3. Browser Security is more than sandboxing: Reading the Which Browser is Safest on nakedsecurity I was non-plussed as there are several important ways to judge browser security not even discussed in the post. Sandboxing is certainly one element, but there is no discussion of XSS or CSRF. And there are the reputation based protections, to detect things like malware and bad certificates. Perhaps more importantly, there is still no real equivalent to NoScript on Chrome or IE, which is the last reason I continue to cling to Firefox while most people I know have long since moved to Chrome. Then there is the rest of the privacy side of the equation. Ironic that someone on nakedsecurity is discussing browser security when their site source cross-links to eight or so other sites and feeds your browser with another 8 ghost cookies. As bad as Firefox is, at least my add-ons allow me to block most of the data I don’t want sites having on me and my browser. – AL
  4. The challenge of asymmetry: Greg Ferro summarize the issues of doing security pretty effectively in Basics:Threat Asymmetry and Security Posture. Yes, it’s a pretty simple concept, but when you spend all day in your reversing tool or knee deep in PCAP files, sometimes it’s hard to take a broader look at the fundamental issues facing us. Greg’s reminder that it’s a lot cheaper to attack than to protect and that basic asymmetry means that we’re going to continue facing attacks from both advanced attackers and script kiddies alike. It also shows why it’s hard to turn off existing controls (like AV), even if they aren’t overly useful against certain classes of attackers. Good times. Good times. – MR
  5. Don’t shoot the messenger: The analyst gig is a weird job for reasons I won’t really waste your time on now. Suffice it to say, the job often resembles working on the factory line. The screw size might change, but the wrist twist stays the same. And it isn’t just us analyst types; many of you security line folks see all the same marketing materials we do, sometimes on just as frequent a basis. Wendy Nather captures this experience oh so perfectly in an old post on product presentations. I know there will always be similarities between presentations since many of the same facts need to be communicated, but I think we’ve hit the point of diminishing returns. I almost always try to knock people off the standard track by trying to get them to skip to the important parts, and I can tell the quality of the marketing or sales person on their ability to adapt to our non-linear way of learning about something. If you are going to remake 21 Jump Street, at least be self-aware about it. – RM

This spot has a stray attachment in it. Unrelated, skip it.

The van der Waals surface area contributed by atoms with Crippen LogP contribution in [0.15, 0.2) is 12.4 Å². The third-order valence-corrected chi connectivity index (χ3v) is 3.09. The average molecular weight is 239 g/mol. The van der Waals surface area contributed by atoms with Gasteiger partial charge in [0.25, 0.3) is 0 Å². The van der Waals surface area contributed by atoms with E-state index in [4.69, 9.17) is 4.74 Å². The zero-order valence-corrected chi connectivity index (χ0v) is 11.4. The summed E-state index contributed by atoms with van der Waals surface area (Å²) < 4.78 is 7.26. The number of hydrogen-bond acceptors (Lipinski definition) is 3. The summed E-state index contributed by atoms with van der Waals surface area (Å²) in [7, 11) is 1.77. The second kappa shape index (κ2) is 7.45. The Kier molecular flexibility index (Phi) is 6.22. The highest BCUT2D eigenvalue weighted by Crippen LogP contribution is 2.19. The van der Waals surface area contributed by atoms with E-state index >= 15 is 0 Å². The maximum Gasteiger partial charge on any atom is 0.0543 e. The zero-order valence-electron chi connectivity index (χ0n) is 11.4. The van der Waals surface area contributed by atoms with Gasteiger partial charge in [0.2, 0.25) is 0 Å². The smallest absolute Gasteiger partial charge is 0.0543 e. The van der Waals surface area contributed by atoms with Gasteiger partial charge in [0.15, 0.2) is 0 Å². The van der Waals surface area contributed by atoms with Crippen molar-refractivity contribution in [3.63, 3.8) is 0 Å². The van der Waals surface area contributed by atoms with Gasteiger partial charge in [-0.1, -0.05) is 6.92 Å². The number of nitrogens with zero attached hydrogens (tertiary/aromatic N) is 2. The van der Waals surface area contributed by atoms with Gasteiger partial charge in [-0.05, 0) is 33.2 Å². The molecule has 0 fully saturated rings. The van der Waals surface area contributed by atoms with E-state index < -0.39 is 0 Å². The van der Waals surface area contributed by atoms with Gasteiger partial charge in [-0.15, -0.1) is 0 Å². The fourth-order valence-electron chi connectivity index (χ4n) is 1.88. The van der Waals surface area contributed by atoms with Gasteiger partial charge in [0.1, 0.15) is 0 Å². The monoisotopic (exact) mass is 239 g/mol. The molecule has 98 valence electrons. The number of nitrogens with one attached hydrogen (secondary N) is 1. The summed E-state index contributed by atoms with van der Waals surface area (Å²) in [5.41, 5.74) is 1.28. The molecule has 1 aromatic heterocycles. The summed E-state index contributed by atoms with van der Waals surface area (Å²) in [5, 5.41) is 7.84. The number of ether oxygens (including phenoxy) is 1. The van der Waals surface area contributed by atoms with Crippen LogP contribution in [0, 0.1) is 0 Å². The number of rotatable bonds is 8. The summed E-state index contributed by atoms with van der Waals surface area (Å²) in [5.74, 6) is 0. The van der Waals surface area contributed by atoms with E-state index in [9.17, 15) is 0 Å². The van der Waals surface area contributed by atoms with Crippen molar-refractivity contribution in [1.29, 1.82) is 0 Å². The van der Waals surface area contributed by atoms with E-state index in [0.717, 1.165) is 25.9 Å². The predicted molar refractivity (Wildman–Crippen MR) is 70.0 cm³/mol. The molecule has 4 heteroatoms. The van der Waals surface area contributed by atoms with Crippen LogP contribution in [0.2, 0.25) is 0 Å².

6. Who’s to Blame?: Do passwords suck as a defensive mechanism? Hell yes. When users use crappy passwords, and then propagate crappiness across the Internet, it’s a recipe for account compromise. But the degree of exposure of said poop would not be so bad if the companies who stored those passwords did not leak them, or used effective hashing tools to protect them when they are leaked. It’s frustrating that users find passwords too complicated to use effectively, but that’s where we are. The stories mentioned above will repeat indefinitely until we put passwords into our rear-view mirror. There are other ways authenticate and validate identity; ones that don’t require users to think too much, nor allow merchants to handle information they’ve demonstrated they can’t keep safe. – AL
  7. The when and where of counter offensive: How many folks do you know that would let someone walk up to them and punch them in the nose, and do nothing? Right, I don’t know many either. But that’s basically what we do as security folks every day. Folks constantly come up to our networks, gut punch us, and we just take it. There are a number of emerging tools that provide the ability to attack the attackers, but Will Gragido points out some of the slippery slope of the counter offensive (CO). Things like attribution, which is a lot easier when you are on the other end of a right cross. Behind a scad of proxies, TOR nodes, and other means of obfuscation, really understanding who is attacking you can be hard. Yet, the reality remains that organizations under attack don’t have enough time to defend, and their first response probably shouldn’t be to strike back. It’s about containing the damage. Reacting Faster and Better usually doesn’t leave a lot of time to pwn your attacker. – MR
  8. BONUS: Fake Monitoring: The FNG at 451 has been on fire lately. Javvad Malik definitely is making an impression with his video on building slides (based on Wendy’s post mentioned by Rich above), and also this post on basically faking your way to security success. The only thing missing here is the 3 envelopes. Nice to have a new (funny) voice in the pontificating game. – MR